Skip to main content

The heart beats because of the flow of electricity within the heart. An electrocardiogram (EKG or ECG) is a simple test that measures and records the heart’s electrical activity. An EKG shows the details of your child’s heartbeat, including rhythm (steady or irregular) and rate (fast or slow). It also shows the timing of heartbeats as the chambers squeeze and relax with each heartbeat.

A heart (or cardiac) event monitor is a small, portable device that records the heart’s electrical activity for up to 30 days. Doctors use a cardiac event monitor to see whether your child is having unusual heart rates or rhythms (arrhythmias). Cardiac event monitoring is painless and noninvasive, which means it doesn’t enter your child’s body.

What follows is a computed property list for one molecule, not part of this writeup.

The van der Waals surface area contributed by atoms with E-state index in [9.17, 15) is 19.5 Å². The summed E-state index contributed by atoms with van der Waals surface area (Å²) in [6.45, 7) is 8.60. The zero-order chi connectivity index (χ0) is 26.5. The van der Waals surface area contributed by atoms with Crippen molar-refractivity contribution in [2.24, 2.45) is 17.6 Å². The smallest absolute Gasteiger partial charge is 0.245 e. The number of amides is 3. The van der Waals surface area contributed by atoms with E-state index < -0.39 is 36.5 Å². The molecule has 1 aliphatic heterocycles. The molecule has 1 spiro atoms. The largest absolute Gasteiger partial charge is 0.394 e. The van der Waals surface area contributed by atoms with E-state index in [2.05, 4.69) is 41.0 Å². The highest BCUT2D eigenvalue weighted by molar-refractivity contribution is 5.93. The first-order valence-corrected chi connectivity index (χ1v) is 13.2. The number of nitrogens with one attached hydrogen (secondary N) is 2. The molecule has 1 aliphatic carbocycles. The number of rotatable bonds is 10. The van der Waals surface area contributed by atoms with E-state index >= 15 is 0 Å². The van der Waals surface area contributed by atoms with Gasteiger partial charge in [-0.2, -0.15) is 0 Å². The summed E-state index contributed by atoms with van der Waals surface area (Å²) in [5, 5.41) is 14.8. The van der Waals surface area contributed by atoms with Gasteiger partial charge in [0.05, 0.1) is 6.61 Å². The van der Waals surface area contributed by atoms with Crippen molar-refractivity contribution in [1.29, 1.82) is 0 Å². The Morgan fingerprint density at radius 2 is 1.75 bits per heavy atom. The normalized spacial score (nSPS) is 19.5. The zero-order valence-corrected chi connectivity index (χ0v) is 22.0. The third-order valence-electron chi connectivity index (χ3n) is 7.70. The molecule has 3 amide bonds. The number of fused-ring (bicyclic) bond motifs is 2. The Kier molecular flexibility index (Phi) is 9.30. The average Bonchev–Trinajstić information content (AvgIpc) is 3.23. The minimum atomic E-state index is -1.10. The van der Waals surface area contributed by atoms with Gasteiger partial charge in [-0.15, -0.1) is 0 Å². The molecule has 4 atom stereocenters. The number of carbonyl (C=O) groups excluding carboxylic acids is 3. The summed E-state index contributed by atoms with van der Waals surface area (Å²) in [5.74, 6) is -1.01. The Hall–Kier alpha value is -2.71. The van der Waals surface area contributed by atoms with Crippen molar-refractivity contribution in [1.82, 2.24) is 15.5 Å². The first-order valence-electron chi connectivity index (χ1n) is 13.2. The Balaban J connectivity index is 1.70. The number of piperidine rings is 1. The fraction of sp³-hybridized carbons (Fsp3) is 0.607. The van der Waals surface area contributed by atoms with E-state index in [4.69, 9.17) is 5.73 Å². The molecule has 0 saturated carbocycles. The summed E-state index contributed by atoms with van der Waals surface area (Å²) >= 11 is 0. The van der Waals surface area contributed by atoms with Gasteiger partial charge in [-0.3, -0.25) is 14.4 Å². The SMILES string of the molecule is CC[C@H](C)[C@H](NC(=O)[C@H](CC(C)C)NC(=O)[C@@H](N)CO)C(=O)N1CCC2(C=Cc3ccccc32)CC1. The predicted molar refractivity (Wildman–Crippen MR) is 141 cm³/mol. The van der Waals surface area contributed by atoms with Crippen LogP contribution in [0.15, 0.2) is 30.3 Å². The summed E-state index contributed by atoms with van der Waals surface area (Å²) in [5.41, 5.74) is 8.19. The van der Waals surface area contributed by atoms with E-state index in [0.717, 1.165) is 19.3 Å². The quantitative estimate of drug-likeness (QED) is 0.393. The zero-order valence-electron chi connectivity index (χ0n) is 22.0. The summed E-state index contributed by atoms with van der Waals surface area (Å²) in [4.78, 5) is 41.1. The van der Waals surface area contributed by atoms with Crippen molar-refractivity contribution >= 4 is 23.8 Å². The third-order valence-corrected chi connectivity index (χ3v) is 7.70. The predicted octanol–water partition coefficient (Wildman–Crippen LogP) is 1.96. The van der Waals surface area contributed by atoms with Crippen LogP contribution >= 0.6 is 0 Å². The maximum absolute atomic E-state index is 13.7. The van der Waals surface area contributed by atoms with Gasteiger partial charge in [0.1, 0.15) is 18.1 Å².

At Pediatric Heart Specialists, we diagnose and treat heart conditions in children of all ages, from before birth through young adulthood. With advanced training in pediatric cardiology and related specialties, we provide expert, compassionate care.

A Holter monitor is a small, portable device that continuously records the heart’s electrical activity, called the heart rhythm. Your child wears the monitor for 24 hours or longer during regular activities such as eating, sleeping, going to school and playing.

An arrhythmia is an unusual heartbeat – too fast, too slow or irregular – that varies from the heart’s usual steady rhythm. Arrhythmias make it harder for the heart to pump enough blood to the rest of the body. An abnormal heartbeat in a child can cause symptoms such as heart palpitations, shortness of breath and dizziness.